Journal Article
World Policy Journal (2002) 19 (2): 93–99.
Published: 01 June 2002
... rooted but “artificially stim­ was henceforth illegal to buy Iranian oil, ulated,” that aid to Mossadeq would only and that violators would be held criminally delay his fall, that economic pressure would accountable. In the escalating duel, Mos- compel him to comply with British...
Journal Article
World Policy Journal (2013) 30 (4): 65–77.
Published: 01 December 2013
..., sold all his property in Belgium, and according to the industry intelligence newsletter Rough & Polished , took up residence in the tax haven of Monaco, beyond the reach of the Brussels tax inspectors. His partner, Sylvain Goldberg, appeared to have moved his operations to Switzerland and Israel...
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Journal Article
World Policy Journal (2006) 23 (1): 17–24.
Published: 01 March 2006
.... According to a solid economic and political foundation recent congressional testimony by the head so that it can provide security in the absence of the U.S. Defense Intelligence Agency, in­ of substantial foreign assistance. This is no surgents “now represent a greater threat to easy task...
Journal Article
World Policy Journal (2015) 32 (4): 108–118.
Published: 01 December 2015
... quantities, if not state-of-the-art, and not toilets or elevators for the masses. Putin, too, trained as a late-Soviet intelligence apparatchik and learned the same lesson of priorities. But his goals today are somewhat different. putin wants something far simpler, yet far more elusive—respect...
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Journal Article
World Policy Journal (2003) 20 (1): 31–40.
Published: 01 March 2003
... for armed groups is on the rise, un­ latter were strengthened by training with dermining not only the new government in the Taliban, often with the covert support of Kabul but peace in the region. Unless re­ Pakistan’s Inter-Services Intelligence (isi) gional actors see that they have a stake...
Journal Article
World Policy Journal (2002) 19 (1): 71–80.
Published: 01 March 2002
... the “medicine” it is to be found only in the oblivion brought they were taking. Two of them, brother and about by wine and in the artificial sleep in­ sister, were the children of a broken man duced by opium and similar narcotics. Alas, who had been a big shot under the Shah. the effects...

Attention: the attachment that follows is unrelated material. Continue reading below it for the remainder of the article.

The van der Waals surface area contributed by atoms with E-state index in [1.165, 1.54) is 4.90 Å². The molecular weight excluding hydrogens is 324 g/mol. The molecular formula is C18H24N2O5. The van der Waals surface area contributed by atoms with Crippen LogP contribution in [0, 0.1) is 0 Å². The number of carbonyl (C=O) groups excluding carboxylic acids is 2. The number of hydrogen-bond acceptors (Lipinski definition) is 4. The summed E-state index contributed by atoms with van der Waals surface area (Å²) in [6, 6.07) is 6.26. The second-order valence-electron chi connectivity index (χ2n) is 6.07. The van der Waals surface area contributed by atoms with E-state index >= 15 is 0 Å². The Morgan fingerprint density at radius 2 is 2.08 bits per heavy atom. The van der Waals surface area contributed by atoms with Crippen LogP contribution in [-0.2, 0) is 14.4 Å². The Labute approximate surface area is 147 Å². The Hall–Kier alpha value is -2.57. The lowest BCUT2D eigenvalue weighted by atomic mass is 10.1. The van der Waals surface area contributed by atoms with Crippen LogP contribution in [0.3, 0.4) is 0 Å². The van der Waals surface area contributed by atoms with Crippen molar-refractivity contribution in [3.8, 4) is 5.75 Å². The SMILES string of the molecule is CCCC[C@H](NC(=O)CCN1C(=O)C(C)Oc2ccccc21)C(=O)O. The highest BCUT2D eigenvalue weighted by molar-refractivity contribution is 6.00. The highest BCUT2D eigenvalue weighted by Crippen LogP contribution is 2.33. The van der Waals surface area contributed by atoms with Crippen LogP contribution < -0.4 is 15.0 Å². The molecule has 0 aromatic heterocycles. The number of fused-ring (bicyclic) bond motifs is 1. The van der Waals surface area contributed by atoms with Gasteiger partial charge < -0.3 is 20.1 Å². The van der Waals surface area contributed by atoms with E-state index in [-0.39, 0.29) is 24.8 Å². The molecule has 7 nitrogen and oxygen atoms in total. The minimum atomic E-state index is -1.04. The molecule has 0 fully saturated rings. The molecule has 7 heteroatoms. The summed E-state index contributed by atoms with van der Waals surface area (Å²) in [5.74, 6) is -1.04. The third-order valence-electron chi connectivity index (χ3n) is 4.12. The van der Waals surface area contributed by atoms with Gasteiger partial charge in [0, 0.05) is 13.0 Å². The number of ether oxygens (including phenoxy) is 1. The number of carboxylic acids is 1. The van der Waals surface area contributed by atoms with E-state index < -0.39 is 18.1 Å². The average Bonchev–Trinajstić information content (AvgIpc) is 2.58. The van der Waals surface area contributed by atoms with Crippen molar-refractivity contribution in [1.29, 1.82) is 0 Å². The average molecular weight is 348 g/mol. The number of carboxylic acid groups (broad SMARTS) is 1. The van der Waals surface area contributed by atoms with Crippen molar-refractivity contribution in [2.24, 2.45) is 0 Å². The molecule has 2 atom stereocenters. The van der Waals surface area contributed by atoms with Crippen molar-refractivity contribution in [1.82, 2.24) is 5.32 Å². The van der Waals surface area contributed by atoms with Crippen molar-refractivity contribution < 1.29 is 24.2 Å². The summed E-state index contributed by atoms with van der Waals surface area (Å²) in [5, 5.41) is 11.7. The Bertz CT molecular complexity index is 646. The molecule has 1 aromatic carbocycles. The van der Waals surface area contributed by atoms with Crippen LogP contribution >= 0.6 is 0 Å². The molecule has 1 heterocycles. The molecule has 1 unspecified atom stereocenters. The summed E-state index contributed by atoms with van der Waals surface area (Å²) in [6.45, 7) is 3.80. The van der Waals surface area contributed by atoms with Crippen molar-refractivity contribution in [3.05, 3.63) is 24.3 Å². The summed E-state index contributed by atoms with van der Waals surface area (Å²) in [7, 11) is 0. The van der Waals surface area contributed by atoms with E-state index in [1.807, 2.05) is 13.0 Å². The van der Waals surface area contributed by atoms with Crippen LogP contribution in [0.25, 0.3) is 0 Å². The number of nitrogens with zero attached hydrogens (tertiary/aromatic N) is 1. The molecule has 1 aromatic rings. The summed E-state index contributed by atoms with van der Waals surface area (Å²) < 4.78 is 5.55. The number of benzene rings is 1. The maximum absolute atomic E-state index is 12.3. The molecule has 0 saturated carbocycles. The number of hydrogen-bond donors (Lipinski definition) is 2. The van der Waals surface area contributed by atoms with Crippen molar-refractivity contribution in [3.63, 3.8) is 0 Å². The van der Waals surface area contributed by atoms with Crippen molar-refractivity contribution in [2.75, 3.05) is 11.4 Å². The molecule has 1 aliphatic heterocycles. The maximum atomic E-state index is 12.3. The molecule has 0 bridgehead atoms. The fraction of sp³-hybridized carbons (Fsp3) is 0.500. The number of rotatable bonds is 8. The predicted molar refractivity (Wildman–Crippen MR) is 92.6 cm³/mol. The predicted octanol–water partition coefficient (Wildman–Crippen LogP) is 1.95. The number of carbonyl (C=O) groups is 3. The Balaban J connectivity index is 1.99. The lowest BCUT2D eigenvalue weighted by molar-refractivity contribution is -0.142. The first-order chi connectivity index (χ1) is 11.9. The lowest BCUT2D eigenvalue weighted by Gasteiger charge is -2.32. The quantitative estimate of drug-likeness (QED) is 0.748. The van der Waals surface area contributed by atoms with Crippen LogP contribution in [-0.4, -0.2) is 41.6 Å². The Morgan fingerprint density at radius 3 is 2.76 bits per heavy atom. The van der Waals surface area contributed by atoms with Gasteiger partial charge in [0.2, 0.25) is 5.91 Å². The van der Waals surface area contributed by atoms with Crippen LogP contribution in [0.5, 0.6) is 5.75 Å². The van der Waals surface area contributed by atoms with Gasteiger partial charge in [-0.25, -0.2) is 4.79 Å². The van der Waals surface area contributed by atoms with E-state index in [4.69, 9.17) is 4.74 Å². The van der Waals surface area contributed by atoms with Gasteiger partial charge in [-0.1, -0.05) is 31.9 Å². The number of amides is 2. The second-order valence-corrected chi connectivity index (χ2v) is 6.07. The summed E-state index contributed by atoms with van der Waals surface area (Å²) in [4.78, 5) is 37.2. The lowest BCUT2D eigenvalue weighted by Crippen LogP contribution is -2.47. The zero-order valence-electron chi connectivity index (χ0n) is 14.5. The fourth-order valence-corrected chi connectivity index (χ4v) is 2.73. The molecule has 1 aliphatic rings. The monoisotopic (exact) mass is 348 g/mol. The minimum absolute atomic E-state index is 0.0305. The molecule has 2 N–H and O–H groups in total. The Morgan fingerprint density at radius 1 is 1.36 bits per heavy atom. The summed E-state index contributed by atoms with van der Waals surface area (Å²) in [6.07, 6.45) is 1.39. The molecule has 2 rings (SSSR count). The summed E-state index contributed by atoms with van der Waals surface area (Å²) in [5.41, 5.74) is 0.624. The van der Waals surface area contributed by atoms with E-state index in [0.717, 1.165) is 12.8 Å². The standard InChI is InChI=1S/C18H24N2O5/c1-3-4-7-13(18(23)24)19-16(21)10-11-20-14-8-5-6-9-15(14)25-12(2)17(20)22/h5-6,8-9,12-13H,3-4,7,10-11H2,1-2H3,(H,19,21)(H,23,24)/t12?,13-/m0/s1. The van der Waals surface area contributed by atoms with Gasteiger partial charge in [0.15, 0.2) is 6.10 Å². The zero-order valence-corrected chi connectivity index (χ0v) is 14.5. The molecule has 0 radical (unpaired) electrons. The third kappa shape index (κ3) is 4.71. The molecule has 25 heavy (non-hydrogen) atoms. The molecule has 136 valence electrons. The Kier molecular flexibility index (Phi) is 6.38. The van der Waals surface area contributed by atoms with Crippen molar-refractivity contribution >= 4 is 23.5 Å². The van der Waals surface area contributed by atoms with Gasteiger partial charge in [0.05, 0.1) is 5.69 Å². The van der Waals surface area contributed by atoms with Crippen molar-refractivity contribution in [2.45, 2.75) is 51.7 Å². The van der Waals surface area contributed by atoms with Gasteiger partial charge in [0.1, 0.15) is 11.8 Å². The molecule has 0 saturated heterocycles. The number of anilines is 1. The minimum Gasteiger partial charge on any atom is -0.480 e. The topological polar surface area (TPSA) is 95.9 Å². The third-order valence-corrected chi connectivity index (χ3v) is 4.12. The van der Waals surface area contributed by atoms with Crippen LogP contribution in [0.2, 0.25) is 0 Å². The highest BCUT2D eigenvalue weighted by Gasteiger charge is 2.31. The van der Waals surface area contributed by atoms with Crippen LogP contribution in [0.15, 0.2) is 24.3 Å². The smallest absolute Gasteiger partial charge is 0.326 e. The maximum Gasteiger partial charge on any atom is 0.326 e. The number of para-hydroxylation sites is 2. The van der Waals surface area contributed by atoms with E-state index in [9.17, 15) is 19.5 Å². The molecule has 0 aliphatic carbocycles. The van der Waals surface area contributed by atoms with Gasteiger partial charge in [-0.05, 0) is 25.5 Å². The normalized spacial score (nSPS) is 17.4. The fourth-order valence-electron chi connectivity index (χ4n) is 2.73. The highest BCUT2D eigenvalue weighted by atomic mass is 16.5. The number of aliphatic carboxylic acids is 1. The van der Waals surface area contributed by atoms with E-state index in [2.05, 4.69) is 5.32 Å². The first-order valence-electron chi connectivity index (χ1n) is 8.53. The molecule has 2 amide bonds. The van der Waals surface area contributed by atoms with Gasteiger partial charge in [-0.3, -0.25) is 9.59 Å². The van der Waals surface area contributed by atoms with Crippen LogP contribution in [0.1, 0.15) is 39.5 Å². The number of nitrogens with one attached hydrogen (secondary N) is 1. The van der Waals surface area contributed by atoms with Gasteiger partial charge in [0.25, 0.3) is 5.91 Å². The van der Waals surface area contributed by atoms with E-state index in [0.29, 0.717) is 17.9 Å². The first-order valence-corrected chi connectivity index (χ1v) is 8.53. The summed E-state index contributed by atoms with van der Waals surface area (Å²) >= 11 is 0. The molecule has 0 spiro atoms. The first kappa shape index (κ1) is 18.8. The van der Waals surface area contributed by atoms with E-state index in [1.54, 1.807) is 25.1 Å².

Journal Article
World Policy Journal (2012) 29 (3): 110–119.
Published: 01 September 2012
... when they were growing up. Increasingly, with the improvement of global communications, it was becoming quite clear that the grim, dour existence of the Soviet bloc was a far cry from the glories of the West. Yet even then, most believed such luxuries were either artificial or far beyond...
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Journal Article
World Policy Journal (2002) 19 (2): 49–55.
Published: 01 June 2002
..., this artificial divide. There is wonderful and there are immense challenges and ad­ thinking going on in India today— new justments— how to attract investment capi­ ideas that are strikingly very much of India’s tal into the kind of enterprises I’m describ­ making. Just for a taste...
Journal Article
World Policy Journal (2014) 31 (3): 113–122.
Published: 01 September 2014
... War: Diplomacy and Espionage in the Age of Terrorism , with the late Count Alexandre de Marenches, long-time head of French intelligence and a top aide to Charles De Gaulle, his expressed fear of the greatest threat to France was “a foreign community that is growing in our midst whose languages...
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Journal Article
World Policy Journal (2004) 21 (2): 92–107.
Published: 01 June 2004
.... by artificial ties in the ordinary vicissitudes Despite his conviction that isolation of her politics or the ordinary combinations must be abandoned, Wilson apparently and collisions of her friendships or enmities. shared the prevailing view at the turn of the Our detached and distant situation invites...